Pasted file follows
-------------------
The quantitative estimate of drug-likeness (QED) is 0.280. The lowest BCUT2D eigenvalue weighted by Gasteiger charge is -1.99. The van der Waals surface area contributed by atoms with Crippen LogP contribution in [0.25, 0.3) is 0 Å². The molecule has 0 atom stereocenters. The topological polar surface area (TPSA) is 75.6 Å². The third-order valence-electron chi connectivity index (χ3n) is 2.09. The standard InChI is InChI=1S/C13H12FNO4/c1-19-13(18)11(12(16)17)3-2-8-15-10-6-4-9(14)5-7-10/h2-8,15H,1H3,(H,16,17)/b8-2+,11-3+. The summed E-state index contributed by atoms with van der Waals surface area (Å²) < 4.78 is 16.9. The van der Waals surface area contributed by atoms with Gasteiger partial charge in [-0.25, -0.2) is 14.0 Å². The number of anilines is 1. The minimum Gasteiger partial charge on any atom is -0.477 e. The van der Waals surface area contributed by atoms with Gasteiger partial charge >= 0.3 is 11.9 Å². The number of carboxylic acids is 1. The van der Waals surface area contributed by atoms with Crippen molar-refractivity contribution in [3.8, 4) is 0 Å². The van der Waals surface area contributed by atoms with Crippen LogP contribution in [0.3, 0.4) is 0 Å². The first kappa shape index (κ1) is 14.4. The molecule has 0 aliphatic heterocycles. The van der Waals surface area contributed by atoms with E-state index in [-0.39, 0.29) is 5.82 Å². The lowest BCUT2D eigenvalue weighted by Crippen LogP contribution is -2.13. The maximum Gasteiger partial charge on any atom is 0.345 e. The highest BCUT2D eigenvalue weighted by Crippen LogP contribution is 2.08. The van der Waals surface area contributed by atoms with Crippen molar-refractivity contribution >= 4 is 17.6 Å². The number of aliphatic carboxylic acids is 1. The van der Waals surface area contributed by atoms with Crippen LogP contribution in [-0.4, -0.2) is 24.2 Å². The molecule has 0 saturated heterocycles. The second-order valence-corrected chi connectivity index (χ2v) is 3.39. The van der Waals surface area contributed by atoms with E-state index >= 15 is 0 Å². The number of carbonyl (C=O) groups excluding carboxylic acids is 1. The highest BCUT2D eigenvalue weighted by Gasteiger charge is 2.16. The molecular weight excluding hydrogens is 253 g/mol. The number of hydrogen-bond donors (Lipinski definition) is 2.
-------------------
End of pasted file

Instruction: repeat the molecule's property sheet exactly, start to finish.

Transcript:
The quantitative estimate of drug-likeness (QED) is 0.280. The lowest BCUT2D eigenvalue weighted by Gasteiger charge is -1.99. The van der Waals surface area contributed by atoms with Crippen LogP contribution in [0.25, 0.3) is 0 Å². The molecule has 0 atom stereocenters. The topological polar surface area (TPSA) is 75.6 Å². The third-order valence-electron chi connectivity index (χ3n) is 2.09. The standard InChI is InChI=1S/C13H12FNO4/c1-19-13(18)11(12(16)17)3-2-8-15-10-6-4-9(14)5-7-10/h2-8,15H,1H3,(H,16,17)/b8-2+,11-3+. The summed E-state index contributed by atoms with van der Waals surface area (Å²) < 4.78 is 16.9. The van der Waals surface area contributed by atoms with Gasteiger partial charge in [-0.25, -0.2) is 14.0 Å². The number of anilines is 1. The minimum Gasteiger partial charge on any atom is -0.477 e. The van der Waals surface area contributed by atoms with Gasteiger partial charge >= 0.3 is 11.9 Å². The number of carboxylic acids is 1. The van der Waals surface area contributed by atoms with Crippen molar-refractivity contribution in [3.8, 4) is 0 Å². The van der Waals surface area contributed by atoms with Crippen LogP contribution in [0.3, 0.4) is 0 Å². The first kappa shape index (κ1) is 14.4. The molecule has 0 aliphatic heterocycles. The van der Waals surface area contributed by atoms with E-state index in [-0.39, 0.29) is 5.82 Å². The lowest BCUT2D eigenvalue weighted by Crippen LogP contribution is -2.13. The maximum Gasteiger partial charge on any atom is 0.345 e. The highest BCUT2D eigenvalue weighted by Crippen LogP contribution is 2.08. The van der Waals surface area contributed by atoms with Crippen molar-refractivity contribution >= 4 is 17.6 Å². The number of aliphatic carboxylic acids is 1. The van der Waals surface area contributed by atoms with Crippen LogP contribution in [-0.4, -0.2) is 24.2 Å². The molecule has 0 saturated heterocycles. The second-order valence-corrected chi connectivity index (χ2v) is 3.39. The van der Waals surface area contributed by atoms with E-state index >= 15 is 0 Å². The number of carbonyl (C=O) groups excluding carboxylic acids is 1. The highest BCUT2D eigenvalue weighted by Gasteiger charge is 2.16. The molecular weight excluding hydrogens is 253 g/mol. The number of hydrogen-bond donors (Lipinski definition) is 2.